DOE awards new contract to hydrogen fuel cell maker

October 17, 2013 0 By Bret Williams

Free shipping Electric Bicycle for Sale, Enjoy 30- Day Trial & 2- Year Warranty Order Now!

Hydrogen fuel cells attract more attention from the Department of Energy

FuelCell Energy, a developer of hydrogen fuel cells, has been awarded a contract from the U.S. Department of Energy. The federal agency has been showing more support for hydrogen fuel in recent years, especially when it comes to using this form of renewable energy in the transportation sector. Transportation is not the only way hydrogen fuel cells can be put to use, of course, and the new contract awarded to FuelCell Energy will help shed some light on fuel cell applications.

Project aims to demonstrate capabilities of solid oxide fuel cells

Per the contract from the Department of Energy, FuelCell Energy will receive $6.4 million to continue a research and development demonstration project concerning solid oxide fuel cells. These fuel cells are quite common in several industries and are praised for their ability to produce large amounts of electrical power. The project from FuelCell Energy involves using solid oxide fuel cells at a power plant in order to showcase the energy generation capabilities of these systems.


Clean Energy Quotes To Remember - “For example, a breakthrough in better batteries could supplant hydrogen. Better solar cells could replace or win out in this race to the fuel of the future. Those, I see, as the three big competitors: hydrogen, solar cells and then better batteries.”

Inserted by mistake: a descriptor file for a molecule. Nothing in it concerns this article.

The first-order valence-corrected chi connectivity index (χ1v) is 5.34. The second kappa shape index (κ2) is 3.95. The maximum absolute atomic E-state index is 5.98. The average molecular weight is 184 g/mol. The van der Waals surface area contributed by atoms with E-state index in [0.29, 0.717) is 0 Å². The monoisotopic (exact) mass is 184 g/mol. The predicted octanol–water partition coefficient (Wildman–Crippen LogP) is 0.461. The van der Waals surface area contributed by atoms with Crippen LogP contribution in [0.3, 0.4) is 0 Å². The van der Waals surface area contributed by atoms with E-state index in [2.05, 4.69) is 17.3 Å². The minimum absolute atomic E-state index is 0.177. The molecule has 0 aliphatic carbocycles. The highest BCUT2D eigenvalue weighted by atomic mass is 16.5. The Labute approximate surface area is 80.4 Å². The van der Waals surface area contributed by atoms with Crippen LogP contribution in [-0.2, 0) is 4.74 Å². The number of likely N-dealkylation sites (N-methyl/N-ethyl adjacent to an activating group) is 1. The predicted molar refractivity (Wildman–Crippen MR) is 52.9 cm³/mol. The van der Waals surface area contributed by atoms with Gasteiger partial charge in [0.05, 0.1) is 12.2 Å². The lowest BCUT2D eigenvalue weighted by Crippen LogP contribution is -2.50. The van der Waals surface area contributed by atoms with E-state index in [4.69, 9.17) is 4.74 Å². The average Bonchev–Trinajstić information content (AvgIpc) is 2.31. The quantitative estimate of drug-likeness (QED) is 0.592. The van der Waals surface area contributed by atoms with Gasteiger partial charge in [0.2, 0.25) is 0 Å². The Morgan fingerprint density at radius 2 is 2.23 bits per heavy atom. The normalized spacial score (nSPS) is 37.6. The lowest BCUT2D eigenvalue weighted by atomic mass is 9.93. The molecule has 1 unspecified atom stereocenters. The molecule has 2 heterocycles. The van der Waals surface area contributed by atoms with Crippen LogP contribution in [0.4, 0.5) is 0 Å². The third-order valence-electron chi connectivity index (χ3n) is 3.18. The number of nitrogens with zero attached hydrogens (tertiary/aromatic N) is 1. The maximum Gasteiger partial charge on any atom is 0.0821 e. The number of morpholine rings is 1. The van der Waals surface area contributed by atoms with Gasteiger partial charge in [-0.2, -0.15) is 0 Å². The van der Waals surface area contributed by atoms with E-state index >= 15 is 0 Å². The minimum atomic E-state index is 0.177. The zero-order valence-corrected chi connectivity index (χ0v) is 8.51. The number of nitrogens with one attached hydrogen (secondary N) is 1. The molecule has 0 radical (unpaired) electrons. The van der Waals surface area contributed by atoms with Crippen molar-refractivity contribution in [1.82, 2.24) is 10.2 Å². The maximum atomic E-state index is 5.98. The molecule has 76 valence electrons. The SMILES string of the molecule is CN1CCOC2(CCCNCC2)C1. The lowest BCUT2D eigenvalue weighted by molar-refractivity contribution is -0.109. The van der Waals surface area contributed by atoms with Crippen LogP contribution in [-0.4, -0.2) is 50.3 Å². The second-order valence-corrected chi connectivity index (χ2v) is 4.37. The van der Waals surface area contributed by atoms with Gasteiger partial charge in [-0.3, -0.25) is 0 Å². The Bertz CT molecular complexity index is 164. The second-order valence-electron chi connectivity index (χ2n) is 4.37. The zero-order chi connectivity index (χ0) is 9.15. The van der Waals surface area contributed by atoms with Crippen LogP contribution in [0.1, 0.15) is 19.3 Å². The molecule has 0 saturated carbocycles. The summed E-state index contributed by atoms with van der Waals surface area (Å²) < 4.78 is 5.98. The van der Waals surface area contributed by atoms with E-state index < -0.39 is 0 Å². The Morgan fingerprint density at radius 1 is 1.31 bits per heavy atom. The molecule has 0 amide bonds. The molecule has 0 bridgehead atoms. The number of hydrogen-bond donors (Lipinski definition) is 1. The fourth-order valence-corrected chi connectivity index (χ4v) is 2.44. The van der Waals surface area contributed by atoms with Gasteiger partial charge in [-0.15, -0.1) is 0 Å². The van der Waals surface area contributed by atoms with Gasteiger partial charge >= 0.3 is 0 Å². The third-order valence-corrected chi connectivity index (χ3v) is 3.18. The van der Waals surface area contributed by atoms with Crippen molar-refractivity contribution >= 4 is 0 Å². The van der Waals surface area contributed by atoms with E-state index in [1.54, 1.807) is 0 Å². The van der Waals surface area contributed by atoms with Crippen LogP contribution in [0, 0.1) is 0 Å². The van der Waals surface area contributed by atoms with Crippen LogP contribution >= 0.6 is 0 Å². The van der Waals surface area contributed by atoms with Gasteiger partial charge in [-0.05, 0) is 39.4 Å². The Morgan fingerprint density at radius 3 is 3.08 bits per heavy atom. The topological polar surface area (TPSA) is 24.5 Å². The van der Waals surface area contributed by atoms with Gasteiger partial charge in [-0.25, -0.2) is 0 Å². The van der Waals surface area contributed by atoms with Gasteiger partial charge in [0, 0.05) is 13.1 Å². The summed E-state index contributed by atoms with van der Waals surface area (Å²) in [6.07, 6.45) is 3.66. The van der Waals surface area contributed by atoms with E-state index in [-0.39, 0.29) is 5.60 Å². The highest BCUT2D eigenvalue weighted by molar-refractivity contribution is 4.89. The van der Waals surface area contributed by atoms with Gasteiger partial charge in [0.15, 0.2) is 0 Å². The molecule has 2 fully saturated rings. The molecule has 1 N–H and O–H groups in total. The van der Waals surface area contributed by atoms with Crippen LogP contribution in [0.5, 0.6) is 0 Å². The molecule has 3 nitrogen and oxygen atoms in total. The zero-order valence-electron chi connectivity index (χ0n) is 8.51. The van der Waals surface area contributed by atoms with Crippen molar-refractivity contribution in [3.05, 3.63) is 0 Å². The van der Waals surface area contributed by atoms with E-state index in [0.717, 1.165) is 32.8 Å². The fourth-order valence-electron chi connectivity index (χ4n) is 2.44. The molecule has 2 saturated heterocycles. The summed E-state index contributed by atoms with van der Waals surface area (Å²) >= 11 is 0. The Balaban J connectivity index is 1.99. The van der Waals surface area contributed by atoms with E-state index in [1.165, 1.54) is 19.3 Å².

- Bob Inglis, Politician


U.S. Department of Energy - Hydrogen Fuel CellFuel cells achieve 60% efficiency

FuelCell Energy has plans to commercialize its solid oxide fuel cells through its contract with the Department of Energy. The company notes that its fuel cells can achieve an electrical efficiency level of 60% and produce enough heat to be useful in combined heat and power applications. The solid oxide fuel cells can produce electricity through the consumption of hydrogen, but they can also do so through the use of natural gas, synthetic coal, and other biofuels.

Project may determine future of fuel cells

The Department of Energy aims to examine the capabilities of solid oxide fuel cells and how they can be used effectively at power plants. The project is estimated to run for 18 months, during which time the federal agency will collect and analyze the data produced by the fuel cell systems provided by FuelCell Energy. Whether fuel cells will have a future in U.S. energy generation may be determined by the success of the project.